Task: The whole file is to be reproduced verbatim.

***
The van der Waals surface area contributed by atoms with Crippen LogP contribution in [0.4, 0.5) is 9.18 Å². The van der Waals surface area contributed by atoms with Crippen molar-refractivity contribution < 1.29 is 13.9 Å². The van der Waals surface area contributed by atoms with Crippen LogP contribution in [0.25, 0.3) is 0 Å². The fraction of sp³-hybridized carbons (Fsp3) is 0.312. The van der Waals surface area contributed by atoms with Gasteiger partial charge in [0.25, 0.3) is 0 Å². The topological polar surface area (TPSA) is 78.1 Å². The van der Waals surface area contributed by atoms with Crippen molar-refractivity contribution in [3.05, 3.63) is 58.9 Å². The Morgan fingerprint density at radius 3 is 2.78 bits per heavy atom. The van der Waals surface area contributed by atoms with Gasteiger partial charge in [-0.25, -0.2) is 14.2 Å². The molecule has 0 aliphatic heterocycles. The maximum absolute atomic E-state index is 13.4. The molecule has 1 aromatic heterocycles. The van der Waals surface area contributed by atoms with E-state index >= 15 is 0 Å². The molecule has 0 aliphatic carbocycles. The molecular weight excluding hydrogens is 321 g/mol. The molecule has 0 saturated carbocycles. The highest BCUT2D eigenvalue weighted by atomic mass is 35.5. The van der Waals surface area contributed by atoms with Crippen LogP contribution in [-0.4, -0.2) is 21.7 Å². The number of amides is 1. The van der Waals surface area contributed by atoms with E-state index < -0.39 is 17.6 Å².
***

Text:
The van der Waals surface area contributed by atoms with Crippen LogP contribution in [0.4, 0.5) is 9.18 Å². The van der Waals surface area contributed by atoms with Crippen molar-refractivity contribution < 1.29 is 13.9 Å². The van der Waals surface area contributed by atoms with Crippen LogP contribution in [0.25, 0.3) is 0 Å². The fraction of sp³-hybridized carbons (Fsp3) is 0.312. The van der Waals surface area contributed by atoms with Gasteiger partial charge in [0.25, 0.3) is 0 Å². The topological polar surface area (TPSA) is 78.1 Å². The van der Waals surface area contributed by atoms with Crippen molar-refractivity contribution in [3.05, 3.63) is 58.9 Å². The Morgan fingerprint density at radius 3 is 2.78 bits per heavy atom. The van der Waals surface area contributed by atoms with Gasteiger partial charge in [-0.25, -0.2) is 14.2 Å². The molecule has 0 aliphatic heterocycles. The maximum absolute atomic E-state index is 13.4. The molecule has 1 aromatic heterocycles. The van der Waals surface area contributed by atoms with E-state index >= 15 is 0 Å². The molecule has 0 aliphatic carbocycles. The molecular weight excluding hydrogens is 321 g/mol. The molecule has 0 saturated carbocycles. The highest BCUT2D eigenvalue weighted by atomic mass is 35.5. The van der Waals surface area contributed by atoms with Crippen LogP contribution in [-0.4, -0.2) is 21.7 Å². The number of amides is 1. The van der Waals surface area contributed by atoms with E-state index < -0.39 is 17.6 Å².